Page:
When you wake up every day to the same blabbing about misfortunate deaths, it becomes a part of your daily routine… Until it concerns someone of your own.
When young exceptional innocent creatures get snatched away so easily, we can’t but feel sorry and start questioning existence itself, again. Death is big, yet so small, devastating yet ridiculous. Death is instantaneous. Suddenly, we find ourselves stuck with a bunch of disorganized memories, flashes, regrets and philosophical thoughts.
Humans are weak indeed, but smart enough to cope with grieve. Some write down their emotions or get inspired to produce beautiful art, while others organize memorials and campaigns. Yes, we tend to ease out our pain by unleashing what we have within, and that, for me, is the secret behind human genius and sensitivity. Is it selfish to think that way? I believe we were all born selfish. There’s a part in each of us that needs to hold on to this life with a firm grip. We do whatever it takes. One might say we could even need something to believe in, if not ourselves.
I think every death should make us question life. What is life anyway? The majority describes it as a long dark tunnel with a blinding light at its very end, or considers it a sacrifice for something bigger, or even perhaps God’s way of giving us another chance… but what for? When trying to live by these standards, we’re not living at all. Life is neither a tunnel, nor a dark place. It is a colorful space where human beings interact, feel, try and deliver. How wonderful is that! If you travel for a vacation with your loved ones, do you enjoy every second of it from the moment it starts, or do you keep thinking about the tragedy of unpacking your suitcase when you get back?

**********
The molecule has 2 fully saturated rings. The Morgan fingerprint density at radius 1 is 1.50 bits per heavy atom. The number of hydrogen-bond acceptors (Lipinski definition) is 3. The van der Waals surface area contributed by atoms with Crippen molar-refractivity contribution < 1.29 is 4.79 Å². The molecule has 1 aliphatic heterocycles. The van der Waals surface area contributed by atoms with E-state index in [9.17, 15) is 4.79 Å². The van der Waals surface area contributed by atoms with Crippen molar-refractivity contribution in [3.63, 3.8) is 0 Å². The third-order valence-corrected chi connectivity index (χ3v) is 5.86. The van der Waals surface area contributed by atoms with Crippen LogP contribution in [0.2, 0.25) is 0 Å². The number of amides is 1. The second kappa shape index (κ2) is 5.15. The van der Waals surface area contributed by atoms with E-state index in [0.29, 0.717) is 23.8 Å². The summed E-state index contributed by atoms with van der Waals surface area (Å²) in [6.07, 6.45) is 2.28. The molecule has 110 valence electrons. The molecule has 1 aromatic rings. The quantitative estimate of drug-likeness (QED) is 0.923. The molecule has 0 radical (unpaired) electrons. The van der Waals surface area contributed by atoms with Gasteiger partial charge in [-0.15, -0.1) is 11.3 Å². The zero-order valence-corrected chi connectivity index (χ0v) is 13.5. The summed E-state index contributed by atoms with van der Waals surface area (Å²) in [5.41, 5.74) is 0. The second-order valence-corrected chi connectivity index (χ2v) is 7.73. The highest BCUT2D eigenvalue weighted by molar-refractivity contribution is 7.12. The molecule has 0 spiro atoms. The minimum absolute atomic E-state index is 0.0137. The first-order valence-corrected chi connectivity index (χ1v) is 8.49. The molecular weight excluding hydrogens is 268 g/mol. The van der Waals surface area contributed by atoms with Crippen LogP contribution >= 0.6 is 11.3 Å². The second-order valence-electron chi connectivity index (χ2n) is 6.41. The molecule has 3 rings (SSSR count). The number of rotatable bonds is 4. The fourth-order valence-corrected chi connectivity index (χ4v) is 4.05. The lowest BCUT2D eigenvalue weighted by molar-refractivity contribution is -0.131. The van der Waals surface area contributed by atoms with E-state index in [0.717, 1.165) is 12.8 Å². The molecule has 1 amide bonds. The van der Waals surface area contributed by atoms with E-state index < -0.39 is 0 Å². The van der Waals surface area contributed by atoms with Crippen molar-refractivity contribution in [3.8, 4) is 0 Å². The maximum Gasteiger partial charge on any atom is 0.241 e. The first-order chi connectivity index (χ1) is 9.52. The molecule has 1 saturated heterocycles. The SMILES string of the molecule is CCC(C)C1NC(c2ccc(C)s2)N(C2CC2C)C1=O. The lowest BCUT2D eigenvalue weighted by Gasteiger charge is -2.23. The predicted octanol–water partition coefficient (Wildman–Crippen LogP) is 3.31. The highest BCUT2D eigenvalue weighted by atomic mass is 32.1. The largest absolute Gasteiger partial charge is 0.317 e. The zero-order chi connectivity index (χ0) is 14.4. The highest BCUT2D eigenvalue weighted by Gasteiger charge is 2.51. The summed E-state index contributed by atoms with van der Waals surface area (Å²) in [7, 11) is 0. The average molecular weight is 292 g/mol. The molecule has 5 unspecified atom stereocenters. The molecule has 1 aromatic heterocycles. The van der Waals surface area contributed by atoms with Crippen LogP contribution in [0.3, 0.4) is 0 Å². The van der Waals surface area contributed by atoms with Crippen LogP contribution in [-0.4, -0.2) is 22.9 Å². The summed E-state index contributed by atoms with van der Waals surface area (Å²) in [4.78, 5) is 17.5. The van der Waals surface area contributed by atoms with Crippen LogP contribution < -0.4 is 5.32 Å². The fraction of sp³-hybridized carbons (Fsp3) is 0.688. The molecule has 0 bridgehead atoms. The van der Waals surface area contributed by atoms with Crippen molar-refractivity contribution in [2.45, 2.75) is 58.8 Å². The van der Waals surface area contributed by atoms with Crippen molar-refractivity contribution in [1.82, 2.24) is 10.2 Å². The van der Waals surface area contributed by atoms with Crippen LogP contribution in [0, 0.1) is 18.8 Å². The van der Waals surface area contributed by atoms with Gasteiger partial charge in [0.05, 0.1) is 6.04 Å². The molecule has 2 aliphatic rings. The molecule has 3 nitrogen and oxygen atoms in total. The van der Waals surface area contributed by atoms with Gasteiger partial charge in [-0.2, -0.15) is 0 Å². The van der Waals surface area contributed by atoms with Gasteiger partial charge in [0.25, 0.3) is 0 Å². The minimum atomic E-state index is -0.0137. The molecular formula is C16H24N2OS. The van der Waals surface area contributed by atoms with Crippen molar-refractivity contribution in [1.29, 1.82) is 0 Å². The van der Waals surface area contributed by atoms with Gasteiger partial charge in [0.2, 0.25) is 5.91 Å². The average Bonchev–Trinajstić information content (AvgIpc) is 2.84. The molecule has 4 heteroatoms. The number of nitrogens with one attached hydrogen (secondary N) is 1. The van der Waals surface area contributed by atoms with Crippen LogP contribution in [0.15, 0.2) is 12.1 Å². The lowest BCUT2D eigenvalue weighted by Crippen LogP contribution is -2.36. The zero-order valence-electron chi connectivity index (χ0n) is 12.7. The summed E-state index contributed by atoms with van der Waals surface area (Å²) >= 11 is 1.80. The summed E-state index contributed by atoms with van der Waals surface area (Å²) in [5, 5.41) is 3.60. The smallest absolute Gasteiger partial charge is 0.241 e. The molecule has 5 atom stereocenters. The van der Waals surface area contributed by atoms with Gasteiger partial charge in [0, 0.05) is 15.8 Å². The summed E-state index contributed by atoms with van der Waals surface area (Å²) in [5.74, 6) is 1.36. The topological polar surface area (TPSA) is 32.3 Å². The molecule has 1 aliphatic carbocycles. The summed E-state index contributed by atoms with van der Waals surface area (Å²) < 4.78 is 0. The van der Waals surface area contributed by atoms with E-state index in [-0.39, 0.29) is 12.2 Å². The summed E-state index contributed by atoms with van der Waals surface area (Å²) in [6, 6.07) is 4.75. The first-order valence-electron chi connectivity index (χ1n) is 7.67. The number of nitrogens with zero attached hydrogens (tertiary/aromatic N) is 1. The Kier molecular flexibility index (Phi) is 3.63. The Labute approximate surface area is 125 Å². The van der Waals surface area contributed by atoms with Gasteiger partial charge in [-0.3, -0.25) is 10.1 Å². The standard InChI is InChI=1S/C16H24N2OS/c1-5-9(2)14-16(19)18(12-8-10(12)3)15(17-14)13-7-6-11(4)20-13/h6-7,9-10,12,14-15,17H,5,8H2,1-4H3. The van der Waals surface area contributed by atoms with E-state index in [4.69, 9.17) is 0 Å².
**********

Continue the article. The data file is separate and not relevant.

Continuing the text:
When we lose our friends, as hard as it may be, we should not lose ourselves as well. Instead we should learn how to live properly for we can be next.
One thing is sure tough: whatever we believe in, when death strikes, we know they’re gone but we can still sense their presence in our “theatrical memory”, some old scrap books, and amazingly enough through them as well.
Always in my heart Hana…
Romy Rahhal, FM